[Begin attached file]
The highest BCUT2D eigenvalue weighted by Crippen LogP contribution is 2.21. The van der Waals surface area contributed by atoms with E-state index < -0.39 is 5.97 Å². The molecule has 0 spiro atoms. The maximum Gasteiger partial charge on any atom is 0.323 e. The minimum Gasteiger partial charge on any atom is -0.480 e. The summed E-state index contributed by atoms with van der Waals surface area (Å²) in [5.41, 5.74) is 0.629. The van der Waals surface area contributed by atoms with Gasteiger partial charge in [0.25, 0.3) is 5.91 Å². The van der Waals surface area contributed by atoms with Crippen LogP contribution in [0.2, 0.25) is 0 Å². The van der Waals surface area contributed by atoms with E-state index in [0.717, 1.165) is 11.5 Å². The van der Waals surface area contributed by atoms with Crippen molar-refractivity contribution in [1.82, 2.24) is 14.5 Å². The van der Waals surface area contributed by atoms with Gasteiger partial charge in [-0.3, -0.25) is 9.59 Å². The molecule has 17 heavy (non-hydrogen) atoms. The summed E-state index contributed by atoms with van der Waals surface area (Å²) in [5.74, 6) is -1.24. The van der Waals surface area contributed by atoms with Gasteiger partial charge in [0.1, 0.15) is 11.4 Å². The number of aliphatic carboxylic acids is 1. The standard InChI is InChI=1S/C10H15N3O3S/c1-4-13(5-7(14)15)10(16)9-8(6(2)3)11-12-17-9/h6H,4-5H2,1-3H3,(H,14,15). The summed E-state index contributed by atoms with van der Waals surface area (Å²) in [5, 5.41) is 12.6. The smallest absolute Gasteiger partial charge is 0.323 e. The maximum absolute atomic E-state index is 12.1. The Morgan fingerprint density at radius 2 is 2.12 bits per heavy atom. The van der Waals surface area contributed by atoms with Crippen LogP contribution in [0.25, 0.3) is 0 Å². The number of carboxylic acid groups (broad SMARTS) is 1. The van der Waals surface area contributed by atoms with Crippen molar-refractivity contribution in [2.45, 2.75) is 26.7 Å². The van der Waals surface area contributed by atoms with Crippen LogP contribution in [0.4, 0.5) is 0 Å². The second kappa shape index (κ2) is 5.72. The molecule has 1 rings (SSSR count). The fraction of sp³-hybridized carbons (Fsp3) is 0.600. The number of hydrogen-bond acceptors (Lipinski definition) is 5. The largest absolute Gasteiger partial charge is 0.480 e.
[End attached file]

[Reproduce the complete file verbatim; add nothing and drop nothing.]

The highest BCUT2D eigenvalue weighted by Crippen LogP contribution is 2.21. The van der Waals surface area contributed by atoms with E-state index < -0.39 is 5.97 Å². The molecule has 0 spiro atoms. The maximum Gasteiger partial charge on any atom is 0.323 e. The minimum Gasteiger partial charge on any atom is -0.480 e. The summed E-state index contributed by atoms with van der Waals surface area (Å²) in [5.41, 5.74) is 0.629. The van der Waals surface area contributed by atoms with Gasteiger partial charge in [0.25, 0.3) is 5.91 Å². The van der Waals surface area contributed by atoms with Crippen LogP contribution in [0.2, 0.25) is 0 Å². The van der Waals surface area contributed by atoms with E-state index in [0.717, 1.165) is 11.5 Å². The van der Waals surface area contributed by atoms with Crippen molar-refractivity contribution in [1.82, 2.24) is 14.5 Å². The van der Waals surface area contributed by atoms with Gasteiger partial charge in [-0.3, -0.25) is 9.59 Å². The molecule has 17 heavy (non-hydrogen) atoms. The summed E-state index contributed by atoms with van der Waals surface area (Å²) in [5.74, 6) is -1.24. The van der Waals surface area contributed by atoms with Gasteiger partial charge in [0.1, 0.15) is 11.4 Å². The number of aliphatic carboxylic acids is 1. The standard InChI is InChI=1S/C10H15N3O3S/c1-4-13(5-7(14)15)10(16)9-8(6(2)3)11-12-17-9/h6H,4-5H2,1-3H3,(H,14,15). The summed E-state index contributed by atoms with van der Waals surface area (Å²) in [5, 5.41) is 12.6. The smallest absolute Gasteiger partial charge is 0.323 e. The maximum absolute atomic E-state index is 12.1. The Morgan fingerprint density at radius 2 is 2.12 bits per heavy atom. The van der Waals surface area contributed by atoms with Crippen LogP contribution in [0.25, 0.3) is 0 Å². The number of carboxylic acid groups (broad SMARTS) is 1. The van der Waals surface area contributed by atoms with Crippen molar-refractivity contribution in [2.45, 2.75) is 26.7 Å². The van der Waals surface area contributed by atoms with Crippen LogP contribution in [0.4, 0.5) is 0 Å². The second kappa shape index (κ2) is 5.72. The molecule has 1 rings (SSSR count). The fraction of sp³-hybridized carbons (Fsp3) is 0.600. The number of hydrogen-bond acceptors (Lipinski definition) is 5. The largest absolute Gasteiger partial charge is 0.480 e.